The Microscope is your recurring look at the NBA's small-scale developments—the rotational curiosities, skill showcases, coaching decisions, notable performances and changes in approach that make the league go 'round.
The changing dynamics of the Most Valuable Player race.
One doesn't need to look or listen too closely to see the MVP race taking a dramatic turn in Kevin Durant's favor; the Oklahoma City Thunder thrive and the Miami Heat have begun to falter, putting Durant in a very natural position to succeed in the current narrative power vacuum. The Thunder, for the moment, are the story, and therefore, so is Durant.
Aware MVP voters can track these narrative shifts throughout the NBA season, but with so many ignorant of the effect a good story can have on their ballot, an examination of process is in order—as it is every year.
At present, there's often a line drawn between who should win MVP and who will; that very idea all but assumes the worst in terms of voter frenzy, and rightfully so. We've seen too many MVPs crowned who simply aren't the league's top player, and though there are objections aplenty to the voting selections and theory alike, those coronals cast in recency and golden boy anecdotes are no less legitimate in the record books than all that came before it.
The MVP process has always been a bit silly, and since we lack the power to change it, the best we can do is come to a better understanding of why the conversation takes the turns that it does. It's indisputable that James's and Durant's stocks are trending in opposite directions, and both are perfectly reasonable candidates.
But as is the case with everything in this game, the final determination of the league's most valuable pales in comparison to the justification behind it; the point isn't that one player is or isn't the MVP, but that authority—whether by volume or vote—isn't reason alone to disregard argumentative foundation.
There still needs to be a case made, and vague recollections of a few big performances or game-winners don't exactly fit the bill.
All of that said: Isn't there some incredible poetry to the fact that Durant may well win his first MVP because Russell Westbrook is playing his best basketball of his season?
John Lucas III, child of the spotlight.
This is getting ridiculous. John Lucas III has been quite valuable for the Bulls this year as a minute-sopper behind C.J. Watson, but he's crafted an incredibly misleading on-court persona for the national TV audience; Lucas has dropped 19 or more points just four times this season, and three have come in games broadcast on either ABC, ESPN or TNT.
The only exception was his 46-minute, 28-shot foray as the Bulls' only healthy point guard in a January game against the Wizards, which while delightfully weird in its own way, qualifies as a very unique performance in the context of Lucas's season.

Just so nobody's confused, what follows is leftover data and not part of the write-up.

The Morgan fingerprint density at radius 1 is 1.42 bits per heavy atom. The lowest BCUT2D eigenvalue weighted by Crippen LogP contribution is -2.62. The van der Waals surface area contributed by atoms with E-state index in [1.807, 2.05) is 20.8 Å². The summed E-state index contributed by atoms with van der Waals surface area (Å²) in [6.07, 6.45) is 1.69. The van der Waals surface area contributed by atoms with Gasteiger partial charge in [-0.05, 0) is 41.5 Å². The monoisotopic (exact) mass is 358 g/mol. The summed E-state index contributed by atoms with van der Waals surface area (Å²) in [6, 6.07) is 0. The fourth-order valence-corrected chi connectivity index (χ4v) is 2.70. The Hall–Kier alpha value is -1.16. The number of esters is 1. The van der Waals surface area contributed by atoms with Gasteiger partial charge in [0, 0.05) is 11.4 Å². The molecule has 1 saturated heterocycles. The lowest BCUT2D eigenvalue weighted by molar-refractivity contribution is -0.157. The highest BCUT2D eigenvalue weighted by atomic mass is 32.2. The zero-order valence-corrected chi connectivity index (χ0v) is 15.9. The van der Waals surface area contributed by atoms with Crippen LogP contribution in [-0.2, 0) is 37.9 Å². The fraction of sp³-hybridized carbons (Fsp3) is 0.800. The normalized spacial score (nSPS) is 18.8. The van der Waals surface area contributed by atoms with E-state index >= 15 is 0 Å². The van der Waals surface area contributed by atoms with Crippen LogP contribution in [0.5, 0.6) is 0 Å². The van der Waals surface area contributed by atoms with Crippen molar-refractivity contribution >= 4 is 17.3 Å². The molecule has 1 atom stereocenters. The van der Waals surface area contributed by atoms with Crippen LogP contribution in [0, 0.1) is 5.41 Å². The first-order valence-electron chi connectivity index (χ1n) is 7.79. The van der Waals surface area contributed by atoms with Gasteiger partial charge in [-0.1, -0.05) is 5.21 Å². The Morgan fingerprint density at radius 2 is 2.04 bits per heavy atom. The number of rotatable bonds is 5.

Lucas isn't a bad player by means, but by showing up for "big games," in front of such a substantial viewership, he could very well tap into some of the same magic that gave Rajon Rondo a standing well beyond his production.
The two are clearly in entirely different classes, but Rondo's incredible successes in Sunday matinees and postseason showcases granted him a place in terms of league-wide repute that he may not have legitimately deserved. Lucas could certainly go the same way on a smaller scale.
In fact, if you sit in the quiet and really listen, you can almost make out a distant pundit indiscriminately singing his praises.
The Portland Trail Blazers, and the little big problem with tanking.
If anyone can rightfully figure out what is going on in Portland these days, I'm sure even the Blazers themselves would love to know. Since jettisoning Gerald Wallace and Marcus Camby at the trade deadline in order to escape their previous mediocrity, Portland has gone 5-5—functionally achieving the same result in an entirely different way.
It's fantastic that the Blazers are still fighting following their roster's detonation, but their noble efforts don't seem to jive all that well with the message from Portland's mess of a front office. The Blazers didn't give away Camby for kicks after all, just as they didn't cash in on Wallace's value merely because it sounded like a good time.
There was a goal there, however convoluted it was in the grander sense of the franchise's direction, and these kinds of single-game triumphs fly directly in the face of it.
Tanking is such a simple idea in theory, but fans often give teams far too much credit for operating as a monolith. Too often, the owner, general manager, coach and players of a particular team are on entirely different pages, and although the GM-less Blazers are in particular disarray, their new mediocrity is one irrelevant of structural deficiency.
Coaches can't rightfully tell players to take losses, and interim coaches getting their first real shot at the league aren't all that inclined to down games for the sake of a pick. Natural motivations are pulling Portland in completely opposite directions, but with a roster that's flawed but competent, what else is there to do?